The media shared footage of citizens freely voting for the candidate of their choice. Iran even broadcasted a live debate between all the candidates. Moreover, the president-elect adopted a Western-style campaign strategy; Rohani chose purple as his official campaign color, which apparently endeared him to many Iranians. He used slogans aimed against Ahmadinejad and in favor of improving relations with the West.

But the reality of what actually happened is quite different.

Khamenei, and the special committee he headed, had the exclusive power to decide who was and who was not eligible to run for president.

Anyone who was deemed too moderate, or too old, or too resisting, or too secular was disqualified. Only candidates whom Khamenei considered no threat in any way received committee approval.

Candidates who were approved were given strict instructions about which topics they were allowed to voice opinions, and especially issues about which they were forbidden to speak. They were given clear instructions to refrain from criticizing Khamenei’s leadership and told specifically that they were welcome to criticize Ahmadinejad – but only him.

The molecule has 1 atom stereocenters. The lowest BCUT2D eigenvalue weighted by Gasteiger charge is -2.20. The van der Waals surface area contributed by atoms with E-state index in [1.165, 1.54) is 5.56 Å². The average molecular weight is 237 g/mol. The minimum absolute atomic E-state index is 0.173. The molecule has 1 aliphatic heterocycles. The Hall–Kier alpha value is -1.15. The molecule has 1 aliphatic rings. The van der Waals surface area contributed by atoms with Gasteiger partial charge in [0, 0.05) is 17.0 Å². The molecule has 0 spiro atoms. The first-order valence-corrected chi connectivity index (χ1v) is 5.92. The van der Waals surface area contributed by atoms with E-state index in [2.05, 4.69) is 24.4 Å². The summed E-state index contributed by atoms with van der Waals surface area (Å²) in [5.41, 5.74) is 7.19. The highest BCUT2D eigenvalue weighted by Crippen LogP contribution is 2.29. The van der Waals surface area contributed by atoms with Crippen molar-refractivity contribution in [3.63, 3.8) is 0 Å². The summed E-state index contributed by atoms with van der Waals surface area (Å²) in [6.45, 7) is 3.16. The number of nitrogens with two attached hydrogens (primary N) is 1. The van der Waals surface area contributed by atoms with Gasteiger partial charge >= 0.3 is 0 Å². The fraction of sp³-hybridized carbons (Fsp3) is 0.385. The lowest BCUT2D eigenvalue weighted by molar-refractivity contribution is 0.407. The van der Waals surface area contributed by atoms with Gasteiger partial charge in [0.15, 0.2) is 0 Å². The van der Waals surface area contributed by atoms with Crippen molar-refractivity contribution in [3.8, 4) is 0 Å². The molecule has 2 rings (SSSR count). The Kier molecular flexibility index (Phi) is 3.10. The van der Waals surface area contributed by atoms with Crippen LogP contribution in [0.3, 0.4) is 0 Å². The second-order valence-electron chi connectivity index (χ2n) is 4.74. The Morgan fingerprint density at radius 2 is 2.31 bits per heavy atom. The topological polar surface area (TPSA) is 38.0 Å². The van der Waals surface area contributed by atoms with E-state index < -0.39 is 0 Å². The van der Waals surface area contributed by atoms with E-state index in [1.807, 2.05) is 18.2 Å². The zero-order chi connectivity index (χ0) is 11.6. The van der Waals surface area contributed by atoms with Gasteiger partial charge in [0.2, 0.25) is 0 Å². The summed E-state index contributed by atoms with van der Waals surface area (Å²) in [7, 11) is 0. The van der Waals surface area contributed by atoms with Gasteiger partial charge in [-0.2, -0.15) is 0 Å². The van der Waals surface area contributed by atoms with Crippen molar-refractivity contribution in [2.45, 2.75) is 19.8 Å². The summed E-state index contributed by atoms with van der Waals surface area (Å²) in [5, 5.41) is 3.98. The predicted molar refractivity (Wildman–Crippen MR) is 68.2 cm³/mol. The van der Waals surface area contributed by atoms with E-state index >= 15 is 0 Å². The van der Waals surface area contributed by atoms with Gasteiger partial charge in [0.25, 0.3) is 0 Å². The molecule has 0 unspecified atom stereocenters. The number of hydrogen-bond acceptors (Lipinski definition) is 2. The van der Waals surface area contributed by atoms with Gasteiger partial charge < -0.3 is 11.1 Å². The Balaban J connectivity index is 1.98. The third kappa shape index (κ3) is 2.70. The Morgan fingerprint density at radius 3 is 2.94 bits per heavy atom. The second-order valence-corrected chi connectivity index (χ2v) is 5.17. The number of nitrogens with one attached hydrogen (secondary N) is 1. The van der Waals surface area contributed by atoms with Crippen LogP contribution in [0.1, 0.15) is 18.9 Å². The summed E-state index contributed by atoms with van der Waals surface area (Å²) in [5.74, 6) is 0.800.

In the televised debates, the candidates were expected to follow extremely strict guidelines and were only allowed to express their real opinions on a very limited number of issues – and only if they followed a script that had been previously approved by Khamenei’s strict censorship.

At the end of the debates, it was difficult to determine what the differences were among the candidates.

And Khamenei successfully pulled the wool over our eyes.

The entire world, including the citizens of Iran, bought the story and believed that they were participating in a true democratic election. They were so relieved to see that there was at least one candidate who seemed relatively moderate – someone who might really be able to bring about the changes that the Iranian people has been waiting for so long. A candidate who would lead Iran on a new path, and establish a new relationship with the West.

But you must understand that the president-elect must abide by policies set by Iran’s supreme leader – Khamenei – which have not changed one bit. The president-elect is not only another protégé of the current regime, but one of its founders.